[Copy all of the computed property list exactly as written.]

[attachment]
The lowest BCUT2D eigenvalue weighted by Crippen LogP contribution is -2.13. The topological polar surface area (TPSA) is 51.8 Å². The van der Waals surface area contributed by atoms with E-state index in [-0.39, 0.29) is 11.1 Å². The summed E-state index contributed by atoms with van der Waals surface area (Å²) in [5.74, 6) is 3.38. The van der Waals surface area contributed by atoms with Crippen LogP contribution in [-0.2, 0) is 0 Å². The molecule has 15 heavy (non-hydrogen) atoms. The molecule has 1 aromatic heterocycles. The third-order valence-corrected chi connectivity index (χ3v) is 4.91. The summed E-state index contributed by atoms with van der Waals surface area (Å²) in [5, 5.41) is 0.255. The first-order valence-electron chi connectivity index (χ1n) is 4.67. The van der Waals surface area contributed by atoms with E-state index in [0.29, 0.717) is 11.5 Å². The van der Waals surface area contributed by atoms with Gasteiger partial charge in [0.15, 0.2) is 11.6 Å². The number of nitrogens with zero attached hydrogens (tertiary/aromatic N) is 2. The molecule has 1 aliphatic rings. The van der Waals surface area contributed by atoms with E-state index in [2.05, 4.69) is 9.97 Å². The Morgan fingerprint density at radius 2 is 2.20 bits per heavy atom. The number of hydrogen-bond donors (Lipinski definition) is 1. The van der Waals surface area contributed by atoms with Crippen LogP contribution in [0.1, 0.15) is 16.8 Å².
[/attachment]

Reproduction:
The lowest BCUT2D eigenvalue weighted by Crippen LogP contribution is -2.13. The topological polar surface area (TPSA) is 51.8 Å². The van der Waals surface area contributed by atoms with E-state index in [-0.39, 0.29) is 11.1 Å². The summed E-state index contributed by atoms with van der Waals surface area (Å²) in [5.74, 6) is 3.38. The van der Waals surface area contributed by atoms with Crippen LogP contribution in [-0.2, 0) is 0 Å². The molecule has 15 heavy (non-hydrogen) atoms. The molecule has 1 aromatic heterocycles. The third-order valence-corrected chi connectivity index (χ3v) is 4.91. The summed E-state index contributed by atoms with van der Waals surface area (Å²) in [5, 5.41) is 0.255. The first-order valence-electron chi connectivity index (χ1n) is 4.67. The van der Waals surface area contributed by atoms with E-state index in [0.29, 0.717) is 11.5 Å². The van der Waals surface area contributed by atoms with Gasteiger partial charge in [0.15, 0.2) is 11.6 Å². The number of nitrogens with zero attached hydrogens (tertiary/aromatic N) is 2. The molecule has 1 aliphatic rings. The van der Waals surface area contributed by atoms with E-state index in [2.05, 4.69) is 9.97 Å². The Morgan fingerprint density at radius 2 is 2.20 bits per heavy atom. The number of hydrogen-bond donors (Lipinski definition) is 1. The van der Waals surface area contributed by atoms with Crippen LogP contribution in [0.1, 0.15) is 16.8 Å².